Definitions: Keeping the good while avoiding the bad (and the ugly)
Who doesn’t like a good definition? Snappy, to the point, pithy, and instantly able to tell you what you want to know about the term and the concept behind it.
All too often, it’s not like that. The writer serves up a mishmash of soggy sentences, self-referencing text, and even more vague, undefined terms. These definitions give terminology a bad rep.
How does one avoid bad (and ugly) definitions? What’s needed in a good definition?
- For a start, avoid the temptation to just start writing and cross fingers that it’ll work out. Bad research and preparation results in bad definitions.
- Summarize the unique characteristics of the concept in a succinct manner. Comprehensiveness may require a long definition. So be it, as long as the resulting definition is concise.
- No repetition of the term being defined. No repetition of the subject area if it’s already clear what that is. No mealy-mouthed phrasings like “term used in” or “term seen in”.
- Apply the same stringency to grammar and style as to other texts. A definition is just as important to a reader – indeed, a definition may be more important, and more likely to be read by more people, than any given text in which the term appears.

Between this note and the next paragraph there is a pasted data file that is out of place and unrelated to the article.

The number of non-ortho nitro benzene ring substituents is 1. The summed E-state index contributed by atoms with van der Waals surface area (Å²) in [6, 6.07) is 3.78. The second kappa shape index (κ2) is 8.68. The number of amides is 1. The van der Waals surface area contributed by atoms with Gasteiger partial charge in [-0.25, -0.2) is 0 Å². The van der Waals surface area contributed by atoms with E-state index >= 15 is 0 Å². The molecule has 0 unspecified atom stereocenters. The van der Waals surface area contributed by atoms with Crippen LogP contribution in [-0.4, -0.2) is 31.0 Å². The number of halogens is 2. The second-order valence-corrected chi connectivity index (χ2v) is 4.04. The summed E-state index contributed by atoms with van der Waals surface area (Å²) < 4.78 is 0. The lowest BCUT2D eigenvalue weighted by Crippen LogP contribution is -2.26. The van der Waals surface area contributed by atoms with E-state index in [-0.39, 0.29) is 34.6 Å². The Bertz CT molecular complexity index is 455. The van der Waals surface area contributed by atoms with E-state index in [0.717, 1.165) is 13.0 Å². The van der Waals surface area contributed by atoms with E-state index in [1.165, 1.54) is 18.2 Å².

- Know the audience and craft the definition accordingly. A grand, sweeping definition of a major subject area in an introductory textbook must keep the student or the layperson in mind and not introduce expert-level concepts. On the other hand, a definition of a specific key concept need not restate the obvious if specialists are the target audience.
The more good definitions you write, the easier it gets. A sound ecosystem of definitions is vital to long-term success – good definitions build upon each other. No term exists in a terminological vacuum. Good definitions make you want to look up other definitions, in the same way an interesting encyclopedia article tempts you into reading more, and more.
Follow these guidelines when writing definitions and avoid the worst pitfalls. It’s easy to write a fair definition on the fly and off the cuff and get away with it. But spend a little bit more time on it and make the definition a good one – or even great.